“Aimed fire” or “massed fires,” (ultimately suppression through firepower), began as an argument as quickly as the introduction of breechloaders and cartridge ammunition. The U.S. Army, to its chagrin on occasion, in the 1870s followed the German (Prussian) example and opted for long-range “aimed fire” weapons. At Calhoun Hill on Custer Ridge the Sioux and the Cheyenne concentrated 75 Henry rifles and Winchesters (both short-range, lever action jobs) on the left flank of the cavalry position at a range of about 125 yards, and this mass fire sufficiently suppressed the only cavalry troop actually deployed in the area, allowing another group of 50 to 75 Indians (it wasn’t thousands, it was just a few dozen) to get in close and hack the surviving soldiers to death, thus causing a stampede that resulted in a series of four mass slaughters. The general experience of the Franco-Prussian War, the colonial wars, and the Spanish American War all emphasized mass fire over aimed fire as still the most expedient on the battlefield. Yet despite this, as the 19th century crossed to the 20th, highly accurate bolt action rifles were produced for military use by numerous countries, many of which were still in use through World War II.
These bolts were all excellent long-range weapons, and some marks served as preferred sniper rifles until the late 20th century, but their utility on the battlefield was limited by the machine gun and by long-range artillery fire. By the time of World War II the primary function of the soldier carrying a bolt was to hump ammunition for the squad machine gun.
At the beginning of World War II the United States military did something quite revolutionary by putting an M1 Garand semi-automatic rifle in the hands of virtually every infantry soldier. It was essentially an “aimed fire” weapon that by virtue of mass deployment could as readily be used as a “massed fire” weapon as well. It was rather heavy. Where the Germans had already advanced to squad machine guns, the Americans stopped at the squad BAR, a good weapon but much inferior to the MG42. The Russians were concomitantly experimenting with fully equipped submachine companies and regiments.
All of these weapons had their problems, many of which were being studied intently even as World War II progressed. The M1 was a heavy weapon that fired an 8-round clip; reloading was a hassle. The MG42 was an incredible weapon, but with a cyclical rate of fire from 750 to 1500 rounds a minute, it was very difficult to support and supply. The World War II submachine guns and carbines all fired pistol rounds, thus limiting them to short-range use at best.
Then the Germans at Adolf’s insistence developed what came to be called the STG44, an assault rifle. This was a revolutionary weapon, and is the precursor of the horror many of you think belongs on our streets. A shorter barrel and stock made it somewhat lighter and easier to use. A 30-round magazine with the ability to shift from semi-automatic fire to automatic fire at will was added to the mix. Not revolutionary in itself; what was revolutionary is this weapon which could be used as a long-range “aimed fire” weapon could as readily be used as a shorter range “massed fire” weapon, because it was firing a slightly shortened rifle cartridge. This was not a submachine gun that fired pistol rounds; this was a submachine assault rifle, specifically designed using the experience of modern combat as the supreme small combat arm; it fired rifle bullets.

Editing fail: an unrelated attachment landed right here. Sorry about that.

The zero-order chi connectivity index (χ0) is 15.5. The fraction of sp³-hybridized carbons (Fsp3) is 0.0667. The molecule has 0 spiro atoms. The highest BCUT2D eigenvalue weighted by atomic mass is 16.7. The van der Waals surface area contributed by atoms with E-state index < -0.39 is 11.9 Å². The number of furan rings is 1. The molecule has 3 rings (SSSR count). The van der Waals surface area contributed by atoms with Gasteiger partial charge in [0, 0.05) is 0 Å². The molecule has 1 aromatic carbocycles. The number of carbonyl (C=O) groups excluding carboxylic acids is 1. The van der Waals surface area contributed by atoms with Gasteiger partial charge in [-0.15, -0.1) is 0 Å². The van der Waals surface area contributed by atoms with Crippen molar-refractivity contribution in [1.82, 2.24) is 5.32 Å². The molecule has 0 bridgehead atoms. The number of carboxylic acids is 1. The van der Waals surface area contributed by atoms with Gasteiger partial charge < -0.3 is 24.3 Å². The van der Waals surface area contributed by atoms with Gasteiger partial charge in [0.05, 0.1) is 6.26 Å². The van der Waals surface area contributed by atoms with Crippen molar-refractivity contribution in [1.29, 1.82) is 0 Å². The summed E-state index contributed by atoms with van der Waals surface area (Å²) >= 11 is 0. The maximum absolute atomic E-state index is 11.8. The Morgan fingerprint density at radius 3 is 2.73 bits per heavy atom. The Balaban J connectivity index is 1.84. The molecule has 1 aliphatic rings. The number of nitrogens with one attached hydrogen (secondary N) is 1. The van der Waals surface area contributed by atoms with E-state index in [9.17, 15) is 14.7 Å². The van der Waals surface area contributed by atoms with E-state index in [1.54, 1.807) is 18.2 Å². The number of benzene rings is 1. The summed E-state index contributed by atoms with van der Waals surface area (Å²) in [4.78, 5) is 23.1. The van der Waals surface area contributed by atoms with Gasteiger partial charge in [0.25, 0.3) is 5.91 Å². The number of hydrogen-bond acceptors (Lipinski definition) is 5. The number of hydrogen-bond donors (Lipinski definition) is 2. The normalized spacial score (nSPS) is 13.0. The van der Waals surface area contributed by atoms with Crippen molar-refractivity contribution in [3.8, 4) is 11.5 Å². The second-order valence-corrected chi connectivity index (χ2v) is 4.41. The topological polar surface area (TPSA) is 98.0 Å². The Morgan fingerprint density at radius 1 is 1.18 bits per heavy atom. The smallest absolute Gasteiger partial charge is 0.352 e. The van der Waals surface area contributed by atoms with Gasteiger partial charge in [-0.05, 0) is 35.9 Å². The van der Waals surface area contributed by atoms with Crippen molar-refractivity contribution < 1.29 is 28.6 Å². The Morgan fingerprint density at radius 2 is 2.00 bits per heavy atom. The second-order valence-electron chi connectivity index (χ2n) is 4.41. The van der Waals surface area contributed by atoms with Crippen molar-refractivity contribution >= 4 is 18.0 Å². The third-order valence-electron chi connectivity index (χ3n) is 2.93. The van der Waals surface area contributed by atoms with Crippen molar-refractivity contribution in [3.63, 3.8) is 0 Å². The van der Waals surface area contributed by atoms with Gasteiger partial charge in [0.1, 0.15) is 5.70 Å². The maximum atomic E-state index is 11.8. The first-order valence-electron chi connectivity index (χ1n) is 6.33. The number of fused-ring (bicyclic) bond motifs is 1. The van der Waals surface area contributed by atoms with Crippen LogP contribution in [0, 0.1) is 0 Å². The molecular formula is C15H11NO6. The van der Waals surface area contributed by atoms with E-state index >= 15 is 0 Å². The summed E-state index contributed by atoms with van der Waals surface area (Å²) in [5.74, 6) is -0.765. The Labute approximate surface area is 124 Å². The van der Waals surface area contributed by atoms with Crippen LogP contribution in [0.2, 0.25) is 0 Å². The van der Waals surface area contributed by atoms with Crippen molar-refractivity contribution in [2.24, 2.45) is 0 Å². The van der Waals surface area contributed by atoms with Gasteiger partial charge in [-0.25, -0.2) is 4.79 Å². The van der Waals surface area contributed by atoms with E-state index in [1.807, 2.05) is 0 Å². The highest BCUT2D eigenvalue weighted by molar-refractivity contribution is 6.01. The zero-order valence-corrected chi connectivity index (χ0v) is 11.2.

The STG44 was reverse engineered by the Soviets, and it became the AK47, 7.62mm, compact, accurate, reliable, and semi-automatic or automatic at your discretion. It is cheap, and it is nasty, arguably the best weapon of its type since the Spanish short sword. It doesn’t shoot you through the head; it blows your head off, literally vaporizes it. Pistol rounds will tear you up if you get a number in you, but rifle bullets in ones and twos blow you apart. These are combat weapons that are designed to take on the best soldiers in the world in the worst possible environmental conditions. They are not self-defense weapons. They are weapons of intimidation and of insanity.
After World War II the United States military analyzed various weapons systems and did some good things and some bad things with small arms, as it turned out. The M14 was an upgraded M1 with a 20-round magazine that fired the NATO 7.62mm cartridge (those crafty Commies, our 7.62 rounds could be fired readily in an AK47, but those Commie 7.62 rounds could not be fired by any NATO weapon); the Brits had a similar weapon; usually issued semi-automatic, but could be adapted to full automatic, albeit rarely was it done. A somewhat heavy, long-range weapon that limited the soldier to carrying at most 300 rounds, it was superseded by the M16 in Vietnam because long range was not required, but carrying lots of ammo on your person was. I gather some crazies carried as many as 750 rounds of 5.56.
The M16 was something of an accident (and in Vietnam not a real happy one for awhile) in that it was designed originally to replace the M1 carbine as a U.S. Air Force sentry weapon to protect B52s. The M16 is queer in two respects: It is accurate only out to about 200 meters; the small bullet tends to tumble; and the muzzle velocity of the bullet is so high that when it hits something it tumbles and disintegrates in a completely indiscriminate and unpredictable manner. It can hit you in the shoulder and come out behind your other knee. The ranges in Vietnam were always tight and close, so 200 yards and nasty damage on anyone who is hit, and the ability to carry lots of ammunition, was good enough. This is a weapon that if you get shot in the gut, you die. The bullet shatters into thousands of shards, and not even modern medicine can save you.